Why Audi’s uber-rational sportscar PB18 e-tron is uber-exciting


LMP1 crossed with a TT? Configurable one/two-seater, electric drive, high performance and luggage space is a tantalising glimpse of future-shocking fun from Audi

Photos: Audi


Pebble Beach, California
Concept cars are what happens when automakers daydream. They’re exciting, but it’s also not surprising if some of the more fanciful features they tout end up being nothing more than smoke and mirrors.

Given concepts like the Tang Huat Detroit Fish (yes this is a real thing) maybe that’s for the better. But every once in awhile, a concept comes along that simply screams ‘build it!’ because it makes so much sense.

The PB18 e-tron concept was unveiled at Pebble Beach – hence the ‘PB’ in the name, while ‘18’ is a link to the R18 e-tron LMP1 car, and ‘e-tron’ Audi’s signifier of electrification tech onboard.

The exterior design is spot-on, pretty much Audi R8 sports car crossed with its new, angular design language and a manta-ray, but we think its coolest feature is on the inside.

Not only does it have excellent boot space – 470-litres, or more than a VW Golf – it also has a transformable cockpit that goes from middle-mounted, single-seat to a conventional dual-seat arrangement at the push of a button.

As the McLaren F1 proved, a single, mid-mount seat is the most logical arrangement for a driver, with better viewing angles, fewer A-pillar blind spots, and no lop-sided g-forces when driving.

Even parking and normal driving is made easier, and if someone you dislike asks for a ride you can just say it only fits one. But we can imagine what a freakout it’d cause the Land Transport Authority (LTA), who famously disallowed the McLaren F1’s road-legality because they couldn’t grasp the concept of a middle-mount seat.

Powering the PB18 is a solid-state battery, which is the next-gen in battery tech over current lithium units. Besides being safer, lighter, and faster to recharge, the 95kWh liquid-cooled battery will deliver a theoretical range of up to 500km, and with 800v charging tech could be ‘refueled’ in 15 minutes.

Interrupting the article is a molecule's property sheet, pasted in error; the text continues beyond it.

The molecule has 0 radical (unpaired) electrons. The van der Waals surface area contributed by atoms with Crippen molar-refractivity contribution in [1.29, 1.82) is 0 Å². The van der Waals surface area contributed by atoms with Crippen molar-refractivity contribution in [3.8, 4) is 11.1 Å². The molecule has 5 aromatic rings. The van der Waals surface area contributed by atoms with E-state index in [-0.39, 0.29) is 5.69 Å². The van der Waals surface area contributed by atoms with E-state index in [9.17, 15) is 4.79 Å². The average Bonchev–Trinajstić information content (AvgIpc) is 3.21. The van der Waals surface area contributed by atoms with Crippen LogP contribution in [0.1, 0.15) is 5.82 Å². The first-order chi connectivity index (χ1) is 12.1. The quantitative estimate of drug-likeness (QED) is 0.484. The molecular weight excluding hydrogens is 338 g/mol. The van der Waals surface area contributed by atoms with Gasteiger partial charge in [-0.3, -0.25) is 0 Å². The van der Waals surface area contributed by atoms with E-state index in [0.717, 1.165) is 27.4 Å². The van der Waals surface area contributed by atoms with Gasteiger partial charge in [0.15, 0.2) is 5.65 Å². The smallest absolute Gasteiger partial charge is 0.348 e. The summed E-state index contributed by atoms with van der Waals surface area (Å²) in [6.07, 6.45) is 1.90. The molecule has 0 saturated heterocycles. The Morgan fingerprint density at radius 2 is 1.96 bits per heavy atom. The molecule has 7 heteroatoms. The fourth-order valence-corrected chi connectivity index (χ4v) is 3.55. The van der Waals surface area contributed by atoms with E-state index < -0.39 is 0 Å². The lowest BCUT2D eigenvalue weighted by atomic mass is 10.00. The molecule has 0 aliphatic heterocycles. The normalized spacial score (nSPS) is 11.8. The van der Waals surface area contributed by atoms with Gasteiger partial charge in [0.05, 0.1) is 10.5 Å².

The car has one e-motor in front, and two in the rear (for each rear wheel), delivering 201hp to the front wheels, or 470hp to the rear, and claimed total of up to 670hp with 800Nm of torque.

The smaller dimensions (4.5-metres long, 1.15-metres high and 2.0-metres wide) and lightweight construction of the car (aluminium, carbon and ‘multi-material composites’ plus solid state battery give a kerbweight of less than 1,550kg) spell for a 0-100km/h of just over 2.0-seconds, comparable to an LMP1 car, Audi says.

And in contrast to its next A8, which boasts Level 3 autonomy, the PB18 will be Level 0, which means the driver has full control, all the time, and no extra weight is devoted to advanced assist systems.

But will it be any fun to drive?

Believe it or not, CarBuyer drove Audi’s first stab at a fully-electric sports car five years ago.

The R8 e-tron was the electrified version of the previous Audi R8 sports car. Only 10 were built as tech demonstrators, and it never made it to production because of limited range and weight issues.  

We drove it on a handling track at Berlin’s Templehof Airport and boy was it a kicker, it’s an experience we still remember clearly today, our report said, “it’s rare to experience such a direct connection between a driver’s right foot and the drivetrain.”

Sure Audi calls this ‘a radical vision for the high-performance sports car of tomorrow’ but it’s the sensible bits that make this concept convincing.

If you can’t wait to buy an electric vehicle with four rings on the front, well the incoming Audi e-tron crossover will be the brand’s first fully-electric vehicle, and we’ll be covering its global debut next month.


about the author

Derryn Wong
Derryn Wong
CarBuyer's chief editor has a keen interest in all things mechanical, technological, animal and mineral. He's particularly fascinated by eco-cars and cars which make no logical sense. An avid motorcyclist and photographer, he also enjoys cats.